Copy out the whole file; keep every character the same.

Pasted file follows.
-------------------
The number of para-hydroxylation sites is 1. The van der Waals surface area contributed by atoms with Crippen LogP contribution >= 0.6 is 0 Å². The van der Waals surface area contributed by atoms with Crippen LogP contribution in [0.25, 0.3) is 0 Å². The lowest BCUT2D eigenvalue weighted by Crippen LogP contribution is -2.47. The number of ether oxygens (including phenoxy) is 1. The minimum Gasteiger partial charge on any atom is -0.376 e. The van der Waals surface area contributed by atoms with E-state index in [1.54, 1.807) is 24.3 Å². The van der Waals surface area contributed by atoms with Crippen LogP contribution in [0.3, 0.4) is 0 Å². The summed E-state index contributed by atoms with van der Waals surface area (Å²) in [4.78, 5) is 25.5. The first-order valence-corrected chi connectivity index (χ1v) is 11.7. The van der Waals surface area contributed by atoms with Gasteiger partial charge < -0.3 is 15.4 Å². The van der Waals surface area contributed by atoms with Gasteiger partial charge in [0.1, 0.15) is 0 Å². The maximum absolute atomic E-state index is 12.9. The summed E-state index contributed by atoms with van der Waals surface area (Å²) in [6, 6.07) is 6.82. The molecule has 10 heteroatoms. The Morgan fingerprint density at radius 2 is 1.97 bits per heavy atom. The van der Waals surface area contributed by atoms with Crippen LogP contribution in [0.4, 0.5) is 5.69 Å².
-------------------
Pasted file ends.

The number of para-hydroxylation sites is 1. The van der Waals surface area contributed by atoms with Crippen LogP contribution >= 0.6 is 0 Å². The van der Waals surface area contributed by atoms with Crippen LogP contribution in [0.25, 0.3) is 0 Å². The lowest BCUT2D eigenvalue weighted by Crippen LogP contribution is -2.47. The number of ether oxygens (including phenoxy) is 1. The minimum Gasteiger partial charge on any atom is -0.376 e. The van der Waals surface area contributed by atoms with E-state index in [1.54, 1.807) is 24.3 Å². The van der Waals surface area contributed by atoms with Crippen LogP contribution in [0.3, 0.4) is 0 Å². The summed E-state index contributed by atoms with van der Waals surface area (Å²) in [4.78, 5) is 25.5. The first-order valence-corrected chi connectivity index (χ1v) is 11.7. The van der Waals surface area contributed by atoms with Gasteiger partial charge < -0.3 is 15.4 Å². The van der Waals surface area contributed by atoms with Gasteiger partial charge in [0.1, 0.15) is 0 Å². The maximum absolute atomic E-state index is 12.9. The summed E-state index contributed by atoms with van der Waals surface area (Å²) in [6, 6.07) is 6.82. The molecule has 10 heteroatoms. The Morgan fingerprint density at radius 2 is 1.97 bits per heavy atom. The van der Waals surface area contributed by atoms with Crippen LogP contribution in [0.4, 0.5) is 5.69 Å².